But I wanted to meet Russian people. I wanted to talk to them in their own language. I wanted to know what they thought of America and what they thought of their own government. I wanted to know what they were like, these mysterious human beings who resided behind the Iron Curtain. When else would I ever get a chance like this? After dinner, I tried to interest a few of the others on the tour but got no takers. Undaunted, I went out into the Moscow night by myself.
Outside of the hotel, I took a few lefts and maybe a right or two before hearing some live music coming out of a bar. I sauntered in and walked up to the bartender and ordered a piva (beer). Before long, I was conversing with some locals, just as I’d envisioned, trading stories and questions about life on the other side. Soon enough, the beers made way for vodka, the foremost Russian drink of choice. In no time, it was 3 a.m. and the bar was closing. My newfound friends and I wanted to keep the party going, so we all strolled across the street to a small park, sharing what was left of a bottle of vodka.
By 4 a.m., the group had dwindled down to two—me and an eye-catching blond named Taya. Perhaps I was on the cusp of an international romance I had fantasized about with my earlier interest in a secret agent career. I’ll never know. The idea was quickly snuffed out by the sudden presence on the street of a line of police cars and a few SWAT-like vehicles. Were they coming for me? I’d been given explicit instructions not to leave the hotel and I had disobeyed. Maybe Nelya had bugged my hotel room. She knew I wasn’t there and had called the authorities. I huddled behind some shrubs with Taya and watched as the procession roared past us and came to a stop in front of a brownstone across the street. The police swarmed the front door with one of them kicking it in and the rest storming into the residence, guns drawn. Shortly, an unfortunate middle-aged man in pajamas was hustled out of the house and into a police van.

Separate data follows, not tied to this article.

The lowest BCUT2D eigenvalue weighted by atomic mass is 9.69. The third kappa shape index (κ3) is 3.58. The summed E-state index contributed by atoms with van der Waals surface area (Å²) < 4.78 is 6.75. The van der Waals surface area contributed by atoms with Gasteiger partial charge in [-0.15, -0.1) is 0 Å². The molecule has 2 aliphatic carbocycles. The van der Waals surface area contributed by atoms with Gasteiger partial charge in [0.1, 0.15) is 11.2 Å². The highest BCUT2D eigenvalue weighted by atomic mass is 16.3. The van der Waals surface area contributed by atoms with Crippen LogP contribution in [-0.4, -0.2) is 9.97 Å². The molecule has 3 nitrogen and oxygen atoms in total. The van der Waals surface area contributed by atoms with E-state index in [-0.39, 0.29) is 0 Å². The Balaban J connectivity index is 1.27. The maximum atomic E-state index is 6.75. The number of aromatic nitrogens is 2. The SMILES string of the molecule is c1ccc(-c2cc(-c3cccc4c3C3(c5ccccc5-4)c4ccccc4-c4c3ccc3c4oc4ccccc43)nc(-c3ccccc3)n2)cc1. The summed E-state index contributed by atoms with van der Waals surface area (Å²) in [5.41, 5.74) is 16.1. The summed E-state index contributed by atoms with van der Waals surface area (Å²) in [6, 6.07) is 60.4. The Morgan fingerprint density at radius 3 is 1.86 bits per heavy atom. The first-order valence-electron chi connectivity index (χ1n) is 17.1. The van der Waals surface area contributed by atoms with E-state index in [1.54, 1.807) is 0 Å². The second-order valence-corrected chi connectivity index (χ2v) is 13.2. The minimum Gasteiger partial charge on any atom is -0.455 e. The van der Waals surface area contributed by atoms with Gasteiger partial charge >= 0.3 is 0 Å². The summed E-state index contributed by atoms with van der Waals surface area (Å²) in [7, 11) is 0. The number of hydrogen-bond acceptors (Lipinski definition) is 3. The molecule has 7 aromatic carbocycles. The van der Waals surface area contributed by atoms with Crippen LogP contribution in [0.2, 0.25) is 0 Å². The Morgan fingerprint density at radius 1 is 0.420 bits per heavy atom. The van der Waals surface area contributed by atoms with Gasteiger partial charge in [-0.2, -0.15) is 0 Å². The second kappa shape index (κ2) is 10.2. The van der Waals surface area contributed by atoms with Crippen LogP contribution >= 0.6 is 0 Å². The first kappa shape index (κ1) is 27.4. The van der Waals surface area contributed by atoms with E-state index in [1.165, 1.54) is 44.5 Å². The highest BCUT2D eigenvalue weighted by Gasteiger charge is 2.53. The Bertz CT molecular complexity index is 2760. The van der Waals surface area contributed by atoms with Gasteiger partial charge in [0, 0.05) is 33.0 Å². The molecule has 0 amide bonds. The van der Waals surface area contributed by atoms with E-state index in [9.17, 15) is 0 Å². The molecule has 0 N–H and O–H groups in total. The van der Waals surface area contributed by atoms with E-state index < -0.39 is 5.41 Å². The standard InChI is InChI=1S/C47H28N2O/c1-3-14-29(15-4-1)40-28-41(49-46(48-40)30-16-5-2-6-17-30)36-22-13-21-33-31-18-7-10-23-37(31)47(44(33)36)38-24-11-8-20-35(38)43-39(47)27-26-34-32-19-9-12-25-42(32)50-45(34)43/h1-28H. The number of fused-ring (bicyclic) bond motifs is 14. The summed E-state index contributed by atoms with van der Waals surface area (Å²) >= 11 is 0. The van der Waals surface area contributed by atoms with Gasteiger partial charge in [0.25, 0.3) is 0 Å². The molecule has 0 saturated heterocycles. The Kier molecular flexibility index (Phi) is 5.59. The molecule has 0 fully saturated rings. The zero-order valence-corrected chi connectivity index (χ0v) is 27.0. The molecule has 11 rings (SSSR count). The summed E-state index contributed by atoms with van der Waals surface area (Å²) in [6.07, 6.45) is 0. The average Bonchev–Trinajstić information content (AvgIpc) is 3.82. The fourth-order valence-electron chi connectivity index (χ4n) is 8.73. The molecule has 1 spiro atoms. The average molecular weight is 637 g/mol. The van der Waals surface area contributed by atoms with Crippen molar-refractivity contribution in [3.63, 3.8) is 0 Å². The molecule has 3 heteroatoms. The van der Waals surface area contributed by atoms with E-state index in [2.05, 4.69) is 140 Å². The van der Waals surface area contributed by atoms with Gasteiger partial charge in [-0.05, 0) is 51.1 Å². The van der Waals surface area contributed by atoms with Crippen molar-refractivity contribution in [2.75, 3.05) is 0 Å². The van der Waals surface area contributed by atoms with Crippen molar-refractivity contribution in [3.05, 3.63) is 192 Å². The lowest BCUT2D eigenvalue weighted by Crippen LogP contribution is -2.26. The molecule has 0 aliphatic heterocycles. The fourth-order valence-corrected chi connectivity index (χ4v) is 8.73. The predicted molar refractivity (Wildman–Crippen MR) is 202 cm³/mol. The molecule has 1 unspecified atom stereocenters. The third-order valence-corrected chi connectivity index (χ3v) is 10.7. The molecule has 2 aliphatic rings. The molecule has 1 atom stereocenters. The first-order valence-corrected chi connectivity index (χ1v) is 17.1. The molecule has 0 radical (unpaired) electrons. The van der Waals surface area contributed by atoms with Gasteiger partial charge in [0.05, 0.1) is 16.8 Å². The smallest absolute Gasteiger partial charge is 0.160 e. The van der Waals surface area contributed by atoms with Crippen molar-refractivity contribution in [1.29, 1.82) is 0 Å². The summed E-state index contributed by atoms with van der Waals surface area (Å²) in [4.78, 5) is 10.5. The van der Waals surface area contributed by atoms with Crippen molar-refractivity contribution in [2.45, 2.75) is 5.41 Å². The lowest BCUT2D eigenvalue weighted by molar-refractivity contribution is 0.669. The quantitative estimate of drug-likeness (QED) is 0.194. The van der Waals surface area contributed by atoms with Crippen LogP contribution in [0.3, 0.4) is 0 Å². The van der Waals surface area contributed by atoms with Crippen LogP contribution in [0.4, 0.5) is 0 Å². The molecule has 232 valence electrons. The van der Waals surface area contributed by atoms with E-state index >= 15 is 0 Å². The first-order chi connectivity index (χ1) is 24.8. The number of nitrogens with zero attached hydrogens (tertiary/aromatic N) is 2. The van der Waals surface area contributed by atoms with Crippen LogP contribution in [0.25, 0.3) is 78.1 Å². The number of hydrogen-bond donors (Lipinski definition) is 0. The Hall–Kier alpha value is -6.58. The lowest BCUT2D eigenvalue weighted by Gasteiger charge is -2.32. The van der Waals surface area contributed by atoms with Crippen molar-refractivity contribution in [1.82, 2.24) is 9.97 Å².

What I would come to realize was that I had just witnessed an arrest by the infamous KGB, no doubt apprehending an enemy of the state who, one can assume, would most likely be given a sham of a trial and then exiled to Siberia never to be heard from again.
The police vehicles left as quickly as they’d come and it was quiet once again. I looked over at Taya, but in all the excitement, she had apparently scurried off. I began walking back to the hotel, now completely alone in Moscow. Two blocks later, I realized something alarming. I had no idea where the hotel was. I was completely and undeniably disoriented. I had no idea what direction to go and, worse, I couldn’t even remember the name of the hotel. Stupidly, I hadn’t bothered to write down either the name or the address.
I reversed direction. I tried another route. And then another. Nothing looked familiar. I looked at my watch: 5 a.m. I began to panic. In thirty minutes, my luggage needed to be in the lobby of a hotel I could not find. What would the tour operator do? Leave me? What would Nelya do? I knew she worked for a Soviet agency called Intourist, and I further knew that Intourist was an arm of the KGB. I’d be reported, certainly. Probably labeled a spy and sent to the same Siberian camp as the unfortunate man in pajamas.
They say you can’t really know a city unless you get lost in it. This was not the feeling I had in Moscow that morning. There was no sense of excitement, no sense of wonder, no feeling of intrigue, no desire to get off the beaten track. There was, instead, a sense of dread, a palpable feeling of impending doom in the pit of my stomach. I was a small boat in the middle of the ocean with no compass. I was lost. Hopelessly, helplessly lost.
Then, by some miracle of God, I finally turned a corner to glimpse, with the coming daybreak, the sight of our hotel, appearing like land to this wayward sailor. I ran to it, burst into the lobby, sprinted upstairs, threw my stuff into my suitcase, and made it back down to the lobby at 5:29. Nelya was never the wiser.”